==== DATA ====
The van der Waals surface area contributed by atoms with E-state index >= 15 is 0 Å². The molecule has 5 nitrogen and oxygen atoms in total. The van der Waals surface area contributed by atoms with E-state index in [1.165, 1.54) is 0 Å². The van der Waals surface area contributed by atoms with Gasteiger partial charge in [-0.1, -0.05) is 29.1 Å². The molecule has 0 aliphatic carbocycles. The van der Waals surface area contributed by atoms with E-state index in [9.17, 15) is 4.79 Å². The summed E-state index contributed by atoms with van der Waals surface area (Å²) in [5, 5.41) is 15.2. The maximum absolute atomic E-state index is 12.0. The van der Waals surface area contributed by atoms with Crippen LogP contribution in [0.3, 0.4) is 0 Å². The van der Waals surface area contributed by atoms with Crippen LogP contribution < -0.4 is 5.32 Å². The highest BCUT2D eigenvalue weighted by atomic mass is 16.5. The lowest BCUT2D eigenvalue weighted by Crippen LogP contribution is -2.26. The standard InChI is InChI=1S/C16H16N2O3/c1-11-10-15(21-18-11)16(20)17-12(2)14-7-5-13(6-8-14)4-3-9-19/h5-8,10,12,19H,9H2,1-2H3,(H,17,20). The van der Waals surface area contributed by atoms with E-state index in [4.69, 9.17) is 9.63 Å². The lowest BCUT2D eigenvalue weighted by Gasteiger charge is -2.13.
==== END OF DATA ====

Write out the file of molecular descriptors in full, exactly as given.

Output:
The van der Waals surface area contributed by atoms with E-state index >= 15 is 0 Å². The molecule has 5 nitrogen and oxygen atoms in total. The van der Waals surface area contributed by atoms with E-state index in [1.165, 1.54) is 0 Å². The van der Waals surface area contributed by atoms with Gasteiger partial charge in [-0.1, -0.05) is 29.1 Å². The molecule has 0 aliphatic carbocycles. The van der Waals surface area contributed by atoms with E-state index in [9.17, 15) is 4.79 Å². The summed E-state index contributed by atoms with van der Waals surface area (Å²) in [5, 5.41) is 15.2. The maximum absolute atomic E-state index is 12.0. The van der Waals surface area contributed by atoms with Crippen LogP contribution in [0.3, 0.4) is 0 Å². The van der Waals surface area contributed by atoms with Crippen LogP contribution < -0.4 is 5.32 Å². The highest BCUT2D eigenvalue weighted by atomic mass is 16.5. The lowest BCUT2D eigenvalue weighted by Crippen LogP contribution is -2.26. The standard InChI is InChI=1S/C16H16N2O3/c1-11-10-15(21-18-11)16(20)17-12(2)14-7-5-13(6-8-14)4-3-9-19/h5-8,10,12,19H,9H2,1-2H3,(H,17,20). The van der Waals surface area contributed by atoms with E-state index in [4.69, 9.17) is 9.63 Å². The lowest BCUT2D eigenvalue weighted by Gasteiger charge is -2.13.